“The current changes in mathematics education focus more on questions of what students get out of studying mathematics, (mathematical reasoning) than on specific new content” (American Mathematical Society).

Single Digit Multiplication and Division

Facts and Fact Families:

Many elementary school classrooms focus on memorization of facts and fact families when it comes to multiplication and division. Single digit facts are often taught through flashcards, songs, and timed tests. Many teachers and students get frustrated when facts are not easily memorized. Although memorization is not the only key to learning multiplication and division, recall becomes critical as multi-digit multiplication and division make math more difficult.

Memorizing single digit facts is important. Research shows that they way to do this is through repeated practice. Increasing speed of performance occurs through practice of an individual item (Cohen, Servan-Schreiber, & McCelland, 1992) and increasing the amount of drill and practice is often considered to be the most effective approach to improve learning {Chase & Symonds, 1992). There are many resources available to help students with practice of multiplication and division facts.

Fact families help students understand the relationship between multiplication and division. Division is the inverse of multiplication like subtraction is the inverse of addition. This realization does not come naturally to students. Although fact families are good resources for students, the meaning of the inverse needs to first be taught concretely and then they can more fully understand this abstract idea. An example of a fact family can be seen below.

6×3=18 3×6=18 18/3=6 18/6=3

The following websites can be helpful in teaching and learning multiplication and division facts.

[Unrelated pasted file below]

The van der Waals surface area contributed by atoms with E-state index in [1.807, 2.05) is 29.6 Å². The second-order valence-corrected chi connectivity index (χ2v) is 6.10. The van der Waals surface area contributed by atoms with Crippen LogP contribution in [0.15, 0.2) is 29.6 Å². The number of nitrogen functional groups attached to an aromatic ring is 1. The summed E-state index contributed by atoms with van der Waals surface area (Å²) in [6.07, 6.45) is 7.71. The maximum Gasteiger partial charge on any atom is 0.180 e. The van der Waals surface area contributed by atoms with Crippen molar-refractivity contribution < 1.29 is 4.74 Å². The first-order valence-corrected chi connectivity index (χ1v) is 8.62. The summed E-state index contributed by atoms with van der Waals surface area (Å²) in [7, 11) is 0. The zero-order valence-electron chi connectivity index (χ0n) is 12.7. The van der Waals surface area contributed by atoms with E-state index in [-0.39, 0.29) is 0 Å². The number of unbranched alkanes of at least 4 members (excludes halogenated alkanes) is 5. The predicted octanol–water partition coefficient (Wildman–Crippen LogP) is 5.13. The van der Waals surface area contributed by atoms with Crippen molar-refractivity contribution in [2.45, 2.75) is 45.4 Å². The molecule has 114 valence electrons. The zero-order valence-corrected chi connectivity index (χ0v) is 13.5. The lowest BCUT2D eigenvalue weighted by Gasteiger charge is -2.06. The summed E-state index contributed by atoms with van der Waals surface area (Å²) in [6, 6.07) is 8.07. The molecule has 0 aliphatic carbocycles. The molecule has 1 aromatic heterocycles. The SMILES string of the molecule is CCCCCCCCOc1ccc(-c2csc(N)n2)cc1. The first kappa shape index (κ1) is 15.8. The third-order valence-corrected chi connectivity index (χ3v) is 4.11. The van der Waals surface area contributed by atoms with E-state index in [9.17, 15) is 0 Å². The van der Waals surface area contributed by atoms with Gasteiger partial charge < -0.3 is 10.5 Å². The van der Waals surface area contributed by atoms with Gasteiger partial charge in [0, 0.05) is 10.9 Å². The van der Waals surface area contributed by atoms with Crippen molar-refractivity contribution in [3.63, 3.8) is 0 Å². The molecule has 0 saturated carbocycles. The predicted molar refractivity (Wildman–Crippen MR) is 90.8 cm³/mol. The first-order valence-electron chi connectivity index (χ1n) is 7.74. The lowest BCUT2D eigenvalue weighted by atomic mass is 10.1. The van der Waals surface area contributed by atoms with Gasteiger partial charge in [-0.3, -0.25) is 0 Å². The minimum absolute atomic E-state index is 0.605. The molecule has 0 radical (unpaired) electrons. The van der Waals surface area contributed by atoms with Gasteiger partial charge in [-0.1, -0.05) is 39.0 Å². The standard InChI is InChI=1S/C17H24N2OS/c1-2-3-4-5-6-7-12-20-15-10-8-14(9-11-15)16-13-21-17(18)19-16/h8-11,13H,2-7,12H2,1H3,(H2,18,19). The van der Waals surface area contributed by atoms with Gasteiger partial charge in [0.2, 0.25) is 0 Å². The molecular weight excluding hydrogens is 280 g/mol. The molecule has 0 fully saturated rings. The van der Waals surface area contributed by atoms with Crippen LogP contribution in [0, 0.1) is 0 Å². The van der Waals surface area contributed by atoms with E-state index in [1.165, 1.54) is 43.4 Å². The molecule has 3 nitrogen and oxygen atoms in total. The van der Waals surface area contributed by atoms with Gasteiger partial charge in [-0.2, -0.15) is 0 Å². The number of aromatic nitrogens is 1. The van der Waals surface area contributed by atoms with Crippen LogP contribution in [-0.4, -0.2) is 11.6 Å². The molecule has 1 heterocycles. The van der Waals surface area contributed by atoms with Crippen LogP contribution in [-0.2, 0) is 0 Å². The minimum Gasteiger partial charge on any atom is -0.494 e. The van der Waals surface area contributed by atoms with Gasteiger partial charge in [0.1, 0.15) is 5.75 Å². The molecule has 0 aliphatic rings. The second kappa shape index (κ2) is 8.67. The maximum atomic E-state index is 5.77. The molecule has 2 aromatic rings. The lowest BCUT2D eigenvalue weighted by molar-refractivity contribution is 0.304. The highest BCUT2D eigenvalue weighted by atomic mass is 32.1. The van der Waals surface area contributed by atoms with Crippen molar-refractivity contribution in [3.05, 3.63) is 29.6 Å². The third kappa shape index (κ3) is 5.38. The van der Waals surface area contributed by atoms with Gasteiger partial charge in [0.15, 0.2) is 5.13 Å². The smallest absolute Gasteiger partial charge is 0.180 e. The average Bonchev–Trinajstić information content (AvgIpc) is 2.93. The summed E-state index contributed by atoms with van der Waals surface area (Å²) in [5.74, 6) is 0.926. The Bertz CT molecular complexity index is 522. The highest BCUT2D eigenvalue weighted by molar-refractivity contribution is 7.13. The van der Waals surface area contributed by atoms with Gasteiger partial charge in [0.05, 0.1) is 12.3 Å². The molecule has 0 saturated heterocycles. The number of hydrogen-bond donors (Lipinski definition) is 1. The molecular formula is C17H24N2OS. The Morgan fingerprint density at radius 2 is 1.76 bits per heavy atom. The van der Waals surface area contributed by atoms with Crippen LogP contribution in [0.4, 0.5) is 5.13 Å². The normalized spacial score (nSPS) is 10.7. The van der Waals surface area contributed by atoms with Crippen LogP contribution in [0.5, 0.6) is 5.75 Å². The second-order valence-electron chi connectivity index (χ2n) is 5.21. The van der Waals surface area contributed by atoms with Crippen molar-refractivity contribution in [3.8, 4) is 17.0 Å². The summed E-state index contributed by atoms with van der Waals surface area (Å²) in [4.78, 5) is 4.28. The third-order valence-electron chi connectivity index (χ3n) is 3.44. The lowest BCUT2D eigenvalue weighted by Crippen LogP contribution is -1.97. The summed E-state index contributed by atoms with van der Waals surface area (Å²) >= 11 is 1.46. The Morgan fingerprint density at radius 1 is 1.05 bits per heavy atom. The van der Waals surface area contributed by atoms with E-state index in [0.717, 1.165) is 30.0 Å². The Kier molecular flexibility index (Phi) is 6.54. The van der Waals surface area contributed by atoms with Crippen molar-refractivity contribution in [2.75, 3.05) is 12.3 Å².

http://themathworksheetsite.com/mult_single_vert.html

http://www.geocities.com/smilecdg/asmultipli.html

http://www.songsforteaching.com/math/multiplicationsongs.htm

Grouping:

Although it is important for students to memorize their facts it is much more important that they understand what multiplication and division are. Multiplication is different than addition and subtraction in that the numbers mean two different things. One number is the amount of groups while the other is the amount in each group. Manipulatives and pictures should be used to introduce these concepts. This will foster the students understanding of division and multiplication and help them to grasp the concepts.

There is only one type of multiplication. This is where the number of groups are multiplied by the number of items in each group. There are two types of division, measurement and partitive. Measurement is when the number of groups is unknown and partitive is when the number in each group is unknown. (See examples below).

Grouping teaches students how to solve multiplication and division problems when they cannot recall the math fact. Students should first be taught using manipulatives to allow concrete knowledge to grow. They can then be moved into drawing pictures. Introduce multiplication using a launch that allows students to figure out the problem themselves. Students will automatically make groups or do repeated addition. This allows the concept of grouping to come from them instead of from direct instruction.

Multiplication: Amanda had 3 boxes of crayons. Each box had 8 crayons in it. How many crayons did Amanda have?

Measurement Division: There are 8 crayons that come in a box. How many boxes of crayons does Amanda have if she has 24 crayons?

Partitive Division: Amanda has 3 boxes of crayons. If she has 24 crayons, how many crayons are in each box?

The following website provides practice in multiplication and division:

Resources

American Mathematical Society. (2008). *Association resource guide: Standards 2000. * Retrieved December 16, 2008 from http://www.ams.org/sitesearch/?cx=006070101833274801941%3Acyhu7o79tee&cof=FORID%3A11&q=nctm+multiplication+#991

Chase, D. H,, & Symonds, P. M. (1992). Practice vs, motivation,* journal of Educational Psychology, 84.* 282-289.

Cohen, J- D., Servan-Schreiber, D,, & McCelland, J. C, (1992), A parallel distributed processing approach to automaticity,* American journal of Psychology, 2,* 239-269.

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